John 5

(Image credit: Anthony Devlin/Getty Images for Live Nation UK)

Was Rob understanding about everything?

“He was understanding. He understood because he’s professional. It was hard because I never wanted him to be sad. That was tough, of course, because we were so close. But I had to look out for myself this time. I had to take this opportunity.”

Do you know Mick? Did you talk to him at all before you made your decision?

“I know Mick. We’re good friends and things like that. But I didn’t talk to him beforehand.”

When we got into the first day of rehearsal, it was so smooth. We ran through the whole set... We just went through every song – bam, bam, bam. It gave me chills

Despite your strong relationships with Nikki and Tommy, was there anything like an audition? Did you have to get in a room and jam – just to make sure?

“Not really. Nikki and I have played so many times before. We’ve worked together in the studio, and we’ve even played live together. He played Helter Skelter with Zombie; he played Shout at the Devil with me at one of my solo shows. I’ve worked on Tommy’s records. 

“They know how I play. I didn’t have to audition, but I’ll tell you this: When we got into the first day of rehearsal, it was so smooth. We ran through the whole set, with intros, outros, medleys – everything in one take. It was amazing. We got into the room and they said, ‘What do you want to start with?’ I said, ‘Let’s start at the top.’ We just went through every song – bam, bam, bam. It gave me chills.”

You were meeting Vince pretty much cold. Was there any kind of getting-to-know-you period?

“Good question. OK, Tommy was having his birthday party, and Vince was coming. We were all there. Tommy introduced us, and Vince said, ‘Hey man, we’re gonna have such a great time.’ 

“I was so excited to meet him, and I got emotional. I told him. ‘You have a birthday coming up, and I think it’s when we’re going to be rehearsing. I’m gonna get you a really cool gift.’ He said, ‘You’re the best gift I could have ever gotten.’ I was like, ‘Oh, my God.’ It was amazing. 

“We have such a good time together. We laugh all the time. On tour, we have these different cars to take us to the venue, but we wind up getting into the same car. We all want to hang together and laugh and chit-chat. I think that’s why we all got sick recently – because we’re in each other’s faces all the time.”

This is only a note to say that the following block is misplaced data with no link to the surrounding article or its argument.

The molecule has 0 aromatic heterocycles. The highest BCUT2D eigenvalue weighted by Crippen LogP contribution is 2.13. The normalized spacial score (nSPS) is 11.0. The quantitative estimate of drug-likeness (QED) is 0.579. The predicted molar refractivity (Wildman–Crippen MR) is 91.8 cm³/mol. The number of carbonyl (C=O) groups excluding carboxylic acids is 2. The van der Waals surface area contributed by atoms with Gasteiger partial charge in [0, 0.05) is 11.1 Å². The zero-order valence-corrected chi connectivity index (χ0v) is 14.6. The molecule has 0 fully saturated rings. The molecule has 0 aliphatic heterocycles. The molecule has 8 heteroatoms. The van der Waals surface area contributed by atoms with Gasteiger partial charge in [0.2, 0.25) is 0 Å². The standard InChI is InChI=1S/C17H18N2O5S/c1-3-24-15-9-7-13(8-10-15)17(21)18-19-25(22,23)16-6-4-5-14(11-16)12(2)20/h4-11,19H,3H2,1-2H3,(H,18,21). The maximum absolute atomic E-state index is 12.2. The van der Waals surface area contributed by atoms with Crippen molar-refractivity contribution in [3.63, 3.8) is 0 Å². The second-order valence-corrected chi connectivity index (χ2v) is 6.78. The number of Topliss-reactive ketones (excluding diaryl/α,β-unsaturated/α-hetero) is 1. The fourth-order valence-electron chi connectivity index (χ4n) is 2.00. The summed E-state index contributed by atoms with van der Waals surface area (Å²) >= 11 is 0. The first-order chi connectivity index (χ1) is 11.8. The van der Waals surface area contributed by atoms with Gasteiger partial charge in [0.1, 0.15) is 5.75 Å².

John 5 and Nikki Sixx

(Image credit: JUAN PABLO PINO/AFP via Getty Images)

Even though you knew the band’s music, did you do a little homework before that first rehearsal?

“I would go through the set every day. I prepare myself for everything because I never want to feel nervous. I don’t like that feeling. I would study their stadium tour concerts – what Vince is going to say, where I should go during this, where I should go during that – and I mean really study. 

“In rehearsal, Nikki would say, ‘At the end of the song, we’re going to do 10 hits here.’ I knew all of these endings. I knew the different ending of Live Wire, going down from A to Ab, G, F#, F and then ending in E, which segues into Looks That Kill. They looked at me like I had the memory of a crazy elephant. I knew their show so well because I didn’t want to be nervous.”

Did you have to pull out any of their CDs, just to make sure you had the licks and solos down?

“That’s what I’m saying. I did it every day for months. I wanted to play those solos exactly as they were written. Those solos are so important to me as a fan, and they’re so important to the audience. The squeals in Looks That Kill or the harmonics in Dr. Feelgood – these are very important to me and the world. 

“It’s like you’re looking at some sheet music; you’re looking at Mozart, and you’re like, ‘Well, I’m gonna improvise over this part.’ No. That’s how those songs were written, how they were recorded, and how they should be performed. I wanted to give those songs respect.”

It’s like you’re looking at some sheet music; you’re looking at Mozart, and you’re like, ‘Well, I’m gonna improvise over this part.’ No. That’s how those songs were written

I’m just trying to get the picture here. So there wasn’t even one song by the band that you didn’t already know very well? 

“Honestly, I really did know all the Crüe songs. The only thing I had to learn was the arrangement of the medley that’s in the middle of the band’s live setlist. I’ve known all the songs for as long as I can remember.”

Did the guys say you were free to take the songs outside and “John 5” them a bit?

“I checked with the guys and said, ‘I’m going to play them as they are on the records.’ They said, ‘OK, well, you can have a solo.’ And that’s when I go completely berserk. It’s kind of a perfect situation.”

John 5 live with Motley Crue

(Image credit: Per Ole Hagen/Redferns)

Do you think you might suggest to the guys the idea of playing some deep cuts?

“Oh, of course. At rehearsal, I’m that guy. They’ll say, ‘Can you check the guitar really quick?’ And I’ll play Louder Than Hell or Bastard. I’ll play Ten Seconds to Love – any of these deep cuts. They’ll say, ‘Oh, kick ass!’